Editor's Note: Because Android is moving at a rapid pace, so we've updated this guide with the latest information on more recent versions of Android. You can find the new version here.
There is a clear difference in how Android and the iPhone handle your personal data. With the iPhone, you connect the phone to a PC with a USB cable, and use iTunes to manage content. It might seem increasingly archaic these days to rely on a PC to use a smartphone, but there is a practical upshot to it. Apple has built in a simple, fast backup solution for the iPhone into iTunes. If you end up getting a new phone for whatever reason, you can just restore the backup to the new handset. On Android, the picture isn't as clear.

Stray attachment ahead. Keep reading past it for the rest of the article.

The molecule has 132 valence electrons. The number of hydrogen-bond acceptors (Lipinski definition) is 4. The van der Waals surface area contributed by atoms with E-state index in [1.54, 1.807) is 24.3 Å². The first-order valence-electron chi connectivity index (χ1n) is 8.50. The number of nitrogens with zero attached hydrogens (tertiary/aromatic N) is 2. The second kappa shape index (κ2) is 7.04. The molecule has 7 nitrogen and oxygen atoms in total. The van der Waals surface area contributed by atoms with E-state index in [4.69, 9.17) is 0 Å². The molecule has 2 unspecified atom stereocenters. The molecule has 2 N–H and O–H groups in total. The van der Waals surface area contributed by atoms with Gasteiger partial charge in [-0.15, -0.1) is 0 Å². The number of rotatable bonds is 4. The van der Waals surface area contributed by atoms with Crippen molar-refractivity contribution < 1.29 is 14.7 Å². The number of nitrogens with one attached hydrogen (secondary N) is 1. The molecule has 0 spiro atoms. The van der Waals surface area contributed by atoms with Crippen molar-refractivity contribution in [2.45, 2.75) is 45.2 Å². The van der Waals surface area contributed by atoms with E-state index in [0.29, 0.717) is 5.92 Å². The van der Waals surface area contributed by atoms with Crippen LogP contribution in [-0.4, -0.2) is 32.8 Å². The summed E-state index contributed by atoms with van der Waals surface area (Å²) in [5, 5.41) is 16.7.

Android takes the cloud-based approach. At first, the platform wasn't really showing off its cloud-connected potential. It really felt unfinished in that way. But it is becoming increasingly clear where Google is going with Android, and how that relates to data backup and security. As it stands right now, you just can't do a complete backup of an Android phone without rooting the device and voiding the warranty.
Let's go over what you can backup, what you don't need to backup, and what you can look forward to in Android backup.